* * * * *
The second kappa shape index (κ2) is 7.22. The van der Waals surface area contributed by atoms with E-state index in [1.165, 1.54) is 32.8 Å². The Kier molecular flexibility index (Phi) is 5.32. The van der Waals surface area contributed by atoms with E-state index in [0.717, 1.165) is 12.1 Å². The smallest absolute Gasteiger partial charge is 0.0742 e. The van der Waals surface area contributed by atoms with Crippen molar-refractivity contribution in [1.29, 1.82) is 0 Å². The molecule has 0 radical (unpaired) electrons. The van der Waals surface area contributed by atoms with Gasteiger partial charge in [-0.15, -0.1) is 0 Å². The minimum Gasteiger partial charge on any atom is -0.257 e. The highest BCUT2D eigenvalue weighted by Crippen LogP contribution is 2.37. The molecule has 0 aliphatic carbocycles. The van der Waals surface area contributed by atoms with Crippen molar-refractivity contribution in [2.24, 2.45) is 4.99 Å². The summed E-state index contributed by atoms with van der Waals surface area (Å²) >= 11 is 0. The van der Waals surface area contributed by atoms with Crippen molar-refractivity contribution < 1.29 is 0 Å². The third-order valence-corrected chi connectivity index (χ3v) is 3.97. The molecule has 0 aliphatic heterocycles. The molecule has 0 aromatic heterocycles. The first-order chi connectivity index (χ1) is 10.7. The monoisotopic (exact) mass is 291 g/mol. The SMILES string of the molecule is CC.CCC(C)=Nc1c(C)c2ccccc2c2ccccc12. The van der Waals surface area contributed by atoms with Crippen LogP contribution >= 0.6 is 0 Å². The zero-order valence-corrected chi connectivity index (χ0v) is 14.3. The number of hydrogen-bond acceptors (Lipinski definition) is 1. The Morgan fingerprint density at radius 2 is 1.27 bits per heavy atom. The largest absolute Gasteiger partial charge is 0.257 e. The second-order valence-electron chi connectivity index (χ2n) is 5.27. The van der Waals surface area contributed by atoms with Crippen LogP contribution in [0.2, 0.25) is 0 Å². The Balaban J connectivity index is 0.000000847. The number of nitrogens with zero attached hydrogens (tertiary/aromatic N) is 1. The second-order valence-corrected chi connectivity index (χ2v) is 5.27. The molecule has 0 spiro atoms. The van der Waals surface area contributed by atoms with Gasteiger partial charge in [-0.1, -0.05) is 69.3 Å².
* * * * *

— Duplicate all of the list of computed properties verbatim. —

The second kappa shape index (κ2) is 7.22. The van der Waals surface area contributed by atoms with E-state index in [1.165, 1.54) is 32.8 Å². The Kier molecular flexibility index (Phi) is 5.32. The van der Waals surface area contributed by atoms with E-state index in [0.717, 1.165) is 12.1 Å². The smallest absolute Gasteiger partial charge is 0.0742 e. The van der Waals surface area contributed by atoms with Crippen molar-refractivity contribution in [1.29, 1.82) is 0 Å². The molecule has 0 radical (unpaired) electrons. The van der Waals surface area contributed by atoms with Gasteiger partial charge in [-0.15, -0.1) is 0 Å². The minimum Gasteiger partial charge on any atom is -0.257 e. The highest BCUT2D eigenvalue weighted by Crippen LogP contribution is 2.37. The molecule has 0 aliphatic carbocycles. The van der Waals surface area contributed by atoms with Crippen molar-refractivity contribution in [2.24, 2.45) is 4.99 Å². The summed E-state index contributed by atoms with van der Waals surface area (Å²) >= 11 is 0. The van der Waals surface area contributed by atoms with Crippen molar-refractivity contribution < 1.29 is 0 Å². The third-order valence-corrected chi connectivity index (χ3v) is 3.97. The molecule has 0 aliphatic heterocycles. The molecule has 0 aromatic heterocycles. The first-order chi connectivity index (χ1) is 10.7. The monoisotopic (exact) mass is 291 g/mol. The SMILES string of the molecule is CC.CCC(C)=Nc1c(C)c2ccccc2c2ccccc12. The van der Waals surface area contributed by atoms with Crippen LogP contribution >= 0.6 is 0 Å². The zero-order valence-corrected chi connectivity index (χ0v) is 14.3. The number of hydrogen-bond acceptors (Lipinski definition) is 1. The Morgan fingerprint density at radius 2 is 1.27 bits per heavy atom. The largest absolute Gasteiger partial charge is 0.257 e. The second-order valence-electron chi connectivity index (χ2n) is 5.27. The van der Waals surface area contributed by atoms with Crippen LogP contribution in [0.2, 0.25) is 0 Å². The Balaban J connectivity index is 0.000000847. The number of nitrogens with zero attached hydrogens (tertiary/aromatic N) is 1. The second-order valence-corrected chi connectivity index (χ2v) is 5.27. The molecule has 0 spiro atoms. The van der Waals surface area contributed by atoms with Gasteiger partial charge in [-0.1, -0.05) is 69.3 Å².